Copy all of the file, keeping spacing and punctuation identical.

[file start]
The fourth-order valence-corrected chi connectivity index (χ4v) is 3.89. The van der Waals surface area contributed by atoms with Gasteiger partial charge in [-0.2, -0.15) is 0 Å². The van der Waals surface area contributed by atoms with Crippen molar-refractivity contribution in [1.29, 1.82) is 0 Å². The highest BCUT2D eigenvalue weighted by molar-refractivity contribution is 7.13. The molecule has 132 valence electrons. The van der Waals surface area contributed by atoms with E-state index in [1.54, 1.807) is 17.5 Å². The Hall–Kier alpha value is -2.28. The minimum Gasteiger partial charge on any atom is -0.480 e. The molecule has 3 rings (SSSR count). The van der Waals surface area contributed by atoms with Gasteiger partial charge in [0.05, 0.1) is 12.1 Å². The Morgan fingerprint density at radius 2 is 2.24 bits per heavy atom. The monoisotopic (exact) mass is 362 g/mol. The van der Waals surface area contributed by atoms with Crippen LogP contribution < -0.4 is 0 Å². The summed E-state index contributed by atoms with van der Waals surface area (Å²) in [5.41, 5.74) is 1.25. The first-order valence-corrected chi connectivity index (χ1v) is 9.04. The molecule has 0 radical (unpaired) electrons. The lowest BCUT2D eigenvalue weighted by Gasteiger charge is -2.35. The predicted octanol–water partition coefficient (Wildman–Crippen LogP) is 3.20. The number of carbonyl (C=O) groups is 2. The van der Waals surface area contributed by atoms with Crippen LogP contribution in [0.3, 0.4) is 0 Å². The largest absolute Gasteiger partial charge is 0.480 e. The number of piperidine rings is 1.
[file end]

The fourth-order valence-corrected chi connectivity index (χ4v) is 3.89. The van der Waals surface area contributed by atoms with Gasteiger partial charge in [-0.2, -0.15) is 0 Å². The van der Waals surface area contributed by atoms with Crippen molar-refractivity contribution in [1.29, 1.82) is 0 Å². The highest BCUT2D eigenvalue weighted by molar-refractivity contribution is 7.13. The molecule has 132 valence electrons. The van der Waals surface area contributed by atoms with E-state index in [1.54, 1.807) is 17.5 Å². The Hall–Kier alpha value is -2.28. The minimum Gasteiger partial charge on any atom is -0.480 e. The molecule has 3 rings (SSSR count). The van der Waals surface area contributed by atoms with Gasteiger partial charge in [0.05, 0.1) is 12.1 Å². The Morgan fingerprint density at radius 2 is 2.24 bits per heavy atom. The monoisotopic (exact) mass is 362 g/mol. The van der Waals surface area contributed by atoms with Crippen LogP contribution < -0.4 is 0 Å². The summed E-state index contributed by atoms with van der Waals surface area (Å²) in [5.41, 5.74) is 1.25. The first-order valence-corrected chi connectivity index (χ1v) is 9.04. The molecule has 0 radical (unpaired) electrons. The lowest BCUT2D eigenvalue weighted by Gasteiger charge is -2.35. The predicted octanol–water partition coefficient (Wildman–Crippen LogP) is 3.20. The number of carbonyl (C=O) groups is 2. The van der Waals surface area contributed by atoms with Crippen LogP contribution in [0.3, 0.4) is 0 Å². The largest absolute Gasteiger partial charge is 0.480 e. The number of piperidine rings is 1.